Your presence speaks more loudly than your words - Relational Presence at work

It's not just talking, its about connection...

It's not just talking, its about connection...

After completing the 'Authentic Presenting' training course, people often say: ‘This is so much more than a method of presenting more authentically. This is fundamental. This is a basic attitude. This is about listening deeply. You can apply this everywhere, at home and at work. Everyone should learn it. Why is it not taught at school?’ “Yes, we know”, we reply, “but would you have come if we had said this beforehand?” Most of them laugh and say: “No, probably not.” 

“How can you describe something that has specifically affected you through experiencing it?” Since coming into contact with Speaking Circles® and Relational Presence, I’ve searched together with Koos Wolcken and other colleagues, for words and ways to explain the profound effect this has on you. We soon discovered that trying to explain it was no easy matter. Enthusiasm for the profound effect of Relational Presence comes after experiencing it. How did we manage to convince people to take part in the first place? Statements such as 'transformational in all areas of life' are for many, more off-putting than inviting.

The incredible thing is that Relational Presence is almost too simple for words. 

The essence is that you are consciously present with all your attention, in the here and now and are available for connecting with yourself and others, using a peripheral, relaxed gaze. 

When you are present in this way, seeing and hearing others and letting yourself be seen and be heard, the effects are substantial. An atmosphere of security, trust and mutual respect arises where everyone is treated equally and you dare to say what comes to mind. In an extensive study carried out by Google looking at its most successful teams, this was called 'Psychological safety'. After a wide-ranging search this turned out to be the key element in successful teams. Not team composition, not individual knowledge or experience, but the way everyone in the team is seen and heard for who he or she is. 

How can you create a feeling of psychological safety?

We have an answer that works and that everyone can master in a relatively short time: Relational Presence. 

Do we need to learn this (again)? Yes, however simple the methodology, discovering it requires a safe learning environment.

Perhaps, this is because it is missing in so many places. One of our colleagues, Peter Lake, who teaches at an Engineering School in Toulouse, runs a programme called: “Disconnect to Connect”. It is a great success. Students want to learn how to communicate in an authentic and interconnected way, in real person-to-person contact. And their future employers want this too! Experienced teachers come to us because they stopped looking at and seeing individual students years ago.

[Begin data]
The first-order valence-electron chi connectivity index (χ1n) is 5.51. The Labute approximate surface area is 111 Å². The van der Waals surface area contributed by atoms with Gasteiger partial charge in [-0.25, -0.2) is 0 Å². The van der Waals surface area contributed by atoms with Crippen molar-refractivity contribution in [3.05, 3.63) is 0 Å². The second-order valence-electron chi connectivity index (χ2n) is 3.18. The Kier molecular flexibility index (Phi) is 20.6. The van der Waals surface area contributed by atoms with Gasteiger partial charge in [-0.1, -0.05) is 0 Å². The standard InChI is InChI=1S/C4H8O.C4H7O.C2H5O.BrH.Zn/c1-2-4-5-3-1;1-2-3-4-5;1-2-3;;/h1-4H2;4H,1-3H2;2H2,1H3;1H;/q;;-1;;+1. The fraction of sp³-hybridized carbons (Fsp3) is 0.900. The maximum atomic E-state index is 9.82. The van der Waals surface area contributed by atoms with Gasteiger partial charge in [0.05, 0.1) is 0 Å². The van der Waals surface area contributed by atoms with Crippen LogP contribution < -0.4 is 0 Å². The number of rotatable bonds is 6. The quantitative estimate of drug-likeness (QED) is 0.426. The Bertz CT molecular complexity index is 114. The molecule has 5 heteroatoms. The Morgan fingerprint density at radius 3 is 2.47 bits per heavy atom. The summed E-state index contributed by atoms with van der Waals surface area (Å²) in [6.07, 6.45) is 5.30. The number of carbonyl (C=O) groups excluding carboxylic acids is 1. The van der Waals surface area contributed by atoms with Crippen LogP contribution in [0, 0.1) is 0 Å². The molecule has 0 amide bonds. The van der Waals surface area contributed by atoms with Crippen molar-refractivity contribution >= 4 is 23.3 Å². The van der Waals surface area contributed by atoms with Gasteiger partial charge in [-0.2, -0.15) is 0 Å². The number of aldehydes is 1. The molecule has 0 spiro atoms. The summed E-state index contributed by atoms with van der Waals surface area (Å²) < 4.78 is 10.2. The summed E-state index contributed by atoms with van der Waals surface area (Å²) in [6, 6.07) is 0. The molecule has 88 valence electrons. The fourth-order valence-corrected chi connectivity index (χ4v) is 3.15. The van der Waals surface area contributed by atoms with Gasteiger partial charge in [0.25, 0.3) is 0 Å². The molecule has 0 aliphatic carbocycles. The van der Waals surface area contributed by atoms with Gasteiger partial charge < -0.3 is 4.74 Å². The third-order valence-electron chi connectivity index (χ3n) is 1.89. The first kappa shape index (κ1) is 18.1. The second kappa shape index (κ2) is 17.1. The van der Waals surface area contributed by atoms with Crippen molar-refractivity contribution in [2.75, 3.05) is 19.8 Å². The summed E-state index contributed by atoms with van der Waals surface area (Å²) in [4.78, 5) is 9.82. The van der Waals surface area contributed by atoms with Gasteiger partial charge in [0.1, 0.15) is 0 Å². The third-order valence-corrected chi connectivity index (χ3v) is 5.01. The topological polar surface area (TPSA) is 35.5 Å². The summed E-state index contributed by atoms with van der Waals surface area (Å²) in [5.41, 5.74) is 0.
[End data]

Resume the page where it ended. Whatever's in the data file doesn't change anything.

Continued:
In many places the lack of attention during communication is shocking. 

Not only at work, but also at home. Our habit of not being in the here-and-now has become so normal that we barely notice the effects. Recently a participant said “I always try to ask my children 'how was your day?' I now realise I scarcely paid any attention when they answered. I didn’t look at them, I didn’t really listen.”

In the book Present! Koos and I cite Robert Dilts and Stephen Gilligan. They described what it does to us when we are not seen and heard for who we are. You might say the opposite of 'psychological safety'. They refer to it as negative or non-sponsorship.

 

And when it is present, positive sponsorship: You are seen, You exist, You have value, You are unique, Your contribution is important, You are welcome, You belong.

But how do you achieve this? What do you need?

One second. One second to slow down. One second to realise that the quality of connection always has to do with the quality of our attention. Where is your attention when you are speaking or listening? Do you look when speaking? Do you see the other person while you are speaking? Do you look while listening? Do you really see the other person? Are you really listening?

I recently came across an article on the internet where Katherine Schafler writes that Maya Angelou suggested there are four questions we unconsciously but almost continuously, ask ourselves in every situation involving other people: 

1. Do you see me?

2. Do you care that I’m here?

3. Am I enough for you being myself? Or do you want me to be different in some way?

4. Can I tell from the way you look at me that you really see me? 

I have not been able to find out when and where Angelou suggested this. But the questions certainly resonate. Imagine how it is if you can answer all these questions with ‘yes’ when you communicate with your partner, child, colleague, boss, client, neighbour, friends and yourself. And how it is when this also applies to the other person/people as well.

How can you do this in such a way that the other person feels genuinely seen and that you also stay connected to yourself? Relational Presence is our answer. Being in the here-and-now, giving your full attention to the other person through a relaxed, peripheral gaze and being open for connection.

You can learn this in training sessions given by us and our colleagues.

Visit www.relationalpresence.eu to find Facilitators in your country/area or contact us to become a Relational Presence Facilitator yourself.

You can also read about it first, in the book Present! Available from lulu.com or for the Dutch version our website

Jennet Burghard
 

Jennet is ......